GREENWICH, Conn., MARCH 30, 2023 – The Greenwich United Way (GUW) presented “A Conversation About Youth Mental Health” at the Foundation House Tuesday evening to raise awareness about local resources to help address the youth mental health crisis in Greenwich. Led by moderator Demetra Ganias, founder of Ganias Media Lab, the panel discussion featured Dr. Amir Garakani, Chair of Psychiatry & Behavioral Health at Greenwich Hospital; Dr. Joshua Hrabosky, program director of Outpatient Behavioral Health; Dr. Toni Jones, superintendent of Greenwich Public Schools; Clarena McBeth, licensed professional counselor; and Debra Hess, Greenwich United Way board member and advocate for youth mental health care.
Introducing the evening’s session, Greenwich United Way CEO David Rabin reiterated the town’s need for accessible mental health resources.
“In our most recent needs assessment research among the subcategories of physical and mental health, respondents placed the highest importance on the need for counseling and identified it as the service area with the largest gap between need and adequate service provision,” said Rabin. “Here we are today, continuing our mission to raise awareness and support for an issue that affects almost everyone one way or another.”
Youth mental health has been a growing concern in recent years, with rising rates of depression, anxiety, and suicide among young people. The COVID-19 pandemic has only exacerbated these issues, with the social isolation and economic downturn leading to increased stress and mental health challenges. A survey conducted by the American Psychological Association found that Gen Z adults (ages 18-24) reported the worst mental health of any generation during the pandemic.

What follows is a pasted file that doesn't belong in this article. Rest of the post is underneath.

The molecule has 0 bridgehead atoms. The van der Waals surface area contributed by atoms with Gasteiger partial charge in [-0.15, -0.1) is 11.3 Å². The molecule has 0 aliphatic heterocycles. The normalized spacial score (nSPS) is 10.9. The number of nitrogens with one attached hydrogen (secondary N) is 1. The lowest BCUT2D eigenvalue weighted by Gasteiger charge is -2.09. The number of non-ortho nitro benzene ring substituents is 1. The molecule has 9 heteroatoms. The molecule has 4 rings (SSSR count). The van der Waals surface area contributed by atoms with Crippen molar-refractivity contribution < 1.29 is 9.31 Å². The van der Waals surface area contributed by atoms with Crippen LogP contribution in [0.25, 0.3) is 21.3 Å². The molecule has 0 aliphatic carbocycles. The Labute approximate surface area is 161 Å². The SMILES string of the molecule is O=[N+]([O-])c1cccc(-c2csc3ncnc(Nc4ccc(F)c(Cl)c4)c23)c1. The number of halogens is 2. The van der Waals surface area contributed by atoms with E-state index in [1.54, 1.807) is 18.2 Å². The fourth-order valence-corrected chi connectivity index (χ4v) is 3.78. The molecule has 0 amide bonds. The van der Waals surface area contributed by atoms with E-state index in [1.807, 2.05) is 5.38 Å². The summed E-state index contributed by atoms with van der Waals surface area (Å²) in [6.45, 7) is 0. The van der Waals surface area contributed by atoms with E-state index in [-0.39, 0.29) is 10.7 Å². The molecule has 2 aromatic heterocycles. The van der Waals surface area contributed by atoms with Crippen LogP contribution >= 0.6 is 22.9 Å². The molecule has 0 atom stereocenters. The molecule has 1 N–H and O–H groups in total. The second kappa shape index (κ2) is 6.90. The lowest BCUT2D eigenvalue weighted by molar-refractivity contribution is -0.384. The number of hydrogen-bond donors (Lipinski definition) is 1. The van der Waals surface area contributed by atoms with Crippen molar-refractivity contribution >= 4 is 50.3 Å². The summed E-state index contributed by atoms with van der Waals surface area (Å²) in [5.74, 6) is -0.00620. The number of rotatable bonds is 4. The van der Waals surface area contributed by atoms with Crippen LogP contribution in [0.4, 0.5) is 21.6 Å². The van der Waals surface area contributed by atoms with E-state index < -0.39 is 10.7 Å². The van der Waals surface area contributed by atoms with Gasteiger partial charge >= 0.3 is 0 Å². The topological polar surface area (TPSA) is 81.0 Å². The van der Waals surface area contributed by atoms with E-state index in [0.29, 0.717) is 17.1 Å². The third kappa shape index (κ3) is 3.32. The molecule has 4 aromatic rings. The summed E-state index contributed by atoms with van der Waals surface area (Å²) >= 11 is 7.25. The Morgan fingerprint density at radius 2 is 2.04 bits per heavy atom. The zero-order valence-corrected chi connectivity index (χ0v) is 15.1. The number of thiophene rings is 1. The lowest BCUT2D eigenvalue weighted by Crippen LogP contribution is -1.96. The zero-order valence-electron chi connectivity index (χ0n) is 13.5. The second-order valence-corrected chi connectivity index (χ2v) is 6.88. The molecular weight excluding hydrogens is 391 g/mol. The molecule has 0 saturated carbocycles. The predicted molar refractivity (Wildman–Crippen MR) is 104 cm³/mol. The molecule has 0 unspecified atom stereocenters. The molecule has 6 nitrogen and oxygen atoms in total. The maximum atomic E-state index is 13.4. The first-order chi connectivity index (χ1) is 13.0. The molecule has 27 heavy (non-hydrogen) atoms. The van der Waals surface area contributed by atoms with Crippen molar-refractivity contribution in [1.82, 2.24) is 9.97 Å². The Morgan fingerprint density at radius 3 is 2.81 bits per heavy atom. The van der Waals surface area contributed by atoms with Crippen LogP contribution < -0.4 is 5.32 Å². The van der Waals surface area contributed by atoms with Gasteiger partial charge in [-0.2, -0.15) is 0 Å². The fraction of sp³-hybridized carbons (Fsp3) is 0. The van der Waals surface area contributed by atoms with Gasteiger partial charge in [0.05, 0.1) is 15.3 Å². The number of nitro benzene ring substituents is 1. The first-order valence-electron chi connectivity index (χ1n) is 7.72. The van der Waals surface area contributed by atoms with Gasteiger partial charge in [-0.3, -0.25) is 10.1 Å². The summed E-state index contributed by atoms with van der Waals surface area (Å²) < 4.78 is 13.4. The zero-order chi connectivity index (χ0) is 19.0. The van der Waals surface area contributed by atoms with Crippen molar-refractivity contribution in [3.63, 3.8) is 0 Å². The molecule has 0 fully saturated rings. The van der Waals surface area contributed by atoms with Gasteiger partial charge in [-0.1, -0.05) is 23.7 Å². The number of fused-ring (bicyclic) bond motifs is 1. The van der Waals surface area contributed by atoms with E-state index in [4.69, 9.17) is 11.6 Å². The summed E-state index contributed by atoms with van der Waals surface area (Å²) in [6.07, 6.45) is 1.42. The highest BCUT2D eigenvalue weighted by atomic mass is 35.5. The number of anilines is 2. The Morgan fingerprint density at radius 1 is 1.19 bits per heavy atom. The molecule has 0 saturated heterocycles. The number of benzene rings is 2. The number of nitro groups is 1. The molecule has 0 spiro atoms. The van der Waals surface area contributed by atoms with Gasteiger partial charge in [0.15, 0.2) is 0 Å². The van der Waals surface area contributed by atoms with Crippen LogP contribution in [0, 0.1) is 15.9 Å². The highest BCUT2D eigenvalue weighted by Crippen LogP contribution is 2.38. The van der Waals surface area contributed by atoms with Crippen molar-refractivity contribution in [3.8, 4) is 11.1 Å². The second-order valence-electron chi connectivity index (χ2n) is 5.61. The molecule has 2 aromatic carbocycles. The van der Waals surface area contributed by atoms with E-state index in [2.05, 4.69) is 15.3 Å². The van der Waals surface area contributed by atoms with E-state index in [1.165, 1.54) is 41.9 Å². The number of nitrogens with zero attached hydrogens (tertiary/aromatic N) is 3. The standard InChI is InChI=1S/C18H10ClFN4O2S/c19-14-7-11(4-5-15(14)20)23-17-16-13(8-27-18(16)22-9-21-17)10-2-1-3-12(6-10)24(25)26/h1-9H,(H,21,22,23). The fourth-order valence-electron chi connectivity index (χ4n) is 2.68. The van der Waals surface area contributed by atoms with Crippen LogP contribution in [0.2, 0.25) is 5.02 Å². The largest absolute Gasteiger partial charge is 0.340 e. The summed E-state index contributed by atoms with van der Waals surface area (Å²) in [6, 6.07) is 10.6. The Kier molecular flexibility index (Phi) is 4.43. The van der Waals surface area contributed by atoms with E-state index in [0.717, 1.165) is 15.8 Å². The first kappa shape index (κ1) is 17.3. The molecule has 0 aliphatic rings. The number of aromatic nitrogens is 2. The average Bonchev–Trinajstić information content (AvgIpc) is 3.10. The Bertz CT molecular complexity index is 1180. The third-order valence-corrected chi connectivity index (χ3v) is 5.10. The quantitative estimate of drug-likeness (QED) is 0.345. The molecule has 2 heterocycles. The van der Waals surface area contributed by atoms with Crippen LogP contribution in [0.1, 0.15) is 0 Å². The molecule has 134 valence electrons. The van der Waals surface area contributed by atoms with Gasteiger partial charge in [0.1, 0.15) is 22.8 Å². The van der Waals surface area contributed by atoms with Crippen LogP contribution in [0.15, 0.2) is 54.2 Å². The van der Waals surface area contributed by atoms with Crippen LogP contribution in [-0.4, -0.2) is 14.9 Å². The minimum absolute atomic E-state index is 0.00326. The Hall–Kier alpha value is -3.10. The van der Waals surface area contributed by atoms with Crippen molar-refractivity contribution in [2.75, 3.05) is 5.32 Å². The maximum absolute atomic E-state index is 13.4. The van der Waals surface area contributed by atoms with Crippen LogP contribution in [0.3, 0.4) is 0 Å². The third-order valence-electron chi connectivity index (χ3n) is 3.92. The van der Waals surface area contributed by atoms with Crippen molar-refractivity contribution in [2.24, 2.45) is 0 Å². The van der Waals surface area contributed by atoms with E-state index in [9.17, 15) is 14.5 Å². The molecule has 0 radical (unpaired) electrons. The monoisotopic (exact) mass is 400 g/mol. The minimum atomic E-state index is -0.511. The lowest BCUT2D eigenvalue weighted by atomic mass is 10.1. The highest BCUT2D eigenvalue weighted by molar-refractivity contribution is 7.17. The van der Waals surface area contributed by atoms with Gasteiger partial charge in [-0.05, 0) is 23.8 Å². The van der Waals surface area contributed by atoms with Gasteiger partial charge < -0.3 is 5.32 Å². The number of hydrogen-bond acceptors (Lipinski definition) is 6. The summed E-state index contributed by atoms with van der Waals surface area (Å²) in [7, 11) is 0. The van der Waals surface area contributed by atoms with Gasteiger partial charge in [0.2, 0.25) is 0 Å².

Access to behavioral health care remains a significant challenge for many individuals. The panelists discussed several barriers to accessing behavioral health care, including stigma, lack of insurance, provider shortages, geographic barriers, and cost of treatment. Addressing these barriers will require a multifaceted approach, including increasing awareness and education, expanding insurance coverage, recruiting and training more providers, and investing in technology to provide telehealth services to those in immediate need. Additionally, the panelists discussed the importance of education for parents to acknowledge and recognize when their child is showing symptoms of distress. Kids often hide or mask their thoughts and feelings, so it's important for parents and teachers to be aware of this. The panelists recommended that adults should pay attention to major, or seemingly major, life events as a potential trigger for distress and dis-ease.
Part of the discussion centered on the new Adolescent Behavioral Health Outpatient Program in Greenwich. The GUW recently partnered with Greenwich Hospital to launch a new Adolescent Behavioral Health Outpatient Program and is committed to raising $1.6 million to support the build-out and operation of the facility. Adolescent Behavioral Health Outpatient Programs offer many benefits for young people struggling with mental health issues. They provide a comprehensive assessment and treatment planning process, evidence-based therapies, a supportive environment, access to peer support, coordination with other healthcare providers, and flexibility.
“Without the backing of the Greenwich United Way and our supporters, this facility simply will not get built in our community,” said Rabin. “Greenwich is in desperate need of accessible mental health care for its young people and we are proud to lead the charge with Greenwich Hospital in building this essential program.”
The GUW’s ongoing program campaign is a critically necessary component for the community’s first behavioral health program designed for young people ages 12 to 18. The new facility will be located at 500 W. Putnam Avenue, co-located with Yale New Haven Children’s Hospital Pediatric Specialty Center in Greenwich. To contribute to GUW’s campaign to build the Adolescent Behavioral Health Outpatient Program or learn more, call 203-869-2221.